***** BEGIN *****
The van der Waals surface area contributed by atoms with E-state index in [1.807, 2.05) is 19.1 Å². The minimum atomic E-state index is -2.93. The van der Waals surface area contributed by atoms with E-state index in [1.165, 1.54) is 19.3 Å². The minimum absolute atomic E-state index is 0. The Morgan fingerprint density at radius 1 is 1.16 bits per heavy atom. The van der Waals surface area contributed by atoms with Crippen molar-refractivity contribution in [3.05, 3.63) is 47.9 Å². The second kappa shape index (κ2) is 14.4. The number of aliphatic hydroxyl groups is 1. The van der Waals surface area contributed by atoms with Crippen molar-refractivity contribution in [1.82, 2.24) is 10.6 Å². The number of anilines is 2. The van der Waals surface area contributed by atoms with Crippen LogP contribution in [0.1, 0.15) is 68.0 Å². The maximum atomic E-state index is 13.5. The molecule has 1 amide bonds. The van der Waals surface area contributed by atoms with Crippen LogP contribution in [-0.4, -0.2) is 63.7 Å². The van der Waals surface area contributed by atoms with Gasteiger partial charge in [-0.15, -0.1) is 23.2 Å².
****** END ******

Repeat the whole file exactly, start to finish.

The van der Waals surface area contributed by atoms with E-state index in [1.807, 2.05) is 19.1 Å². The minimum atomic E-state index is -2.93. The van der Waals surface area contributed by atoms with E-state index in [1.165, 1.54) is 19.3 Å². The minimum absolute atomic E-state index is 0. The Morgan fingerprint density at radius 1 is 1.16 bits per heavy atom. The van der Waals surface area contributed by atoms with Crippen molar-refractivity contribution in [3.05, 3.63) is 47.9 Å². The second kappa shape index (κ2) is 14.4. The number of aliphatic hydroxyl groups is 1. The van der Waals surface area contributed by atoms with Crippen molar-refractivity contribution in [1.82, 2.24) is 10.6 Å². The number of anilines is 2. The van der Waals surface area contributed by atoms with Crippen LogP contribution in [0.1, 0.15) is 68.0 Å². The maximum atomic E-state index is 13.5. The molecule has 1 amide bonds. The van der Waals surface area contributed by atoms with Crippen LogP contribution in [-0.4, -0.2) is 63.7 Å². The van der Waals surface area contributed by atoms with Gasteiger partial charge in [-0.15, -0.1) is 23.2 Å².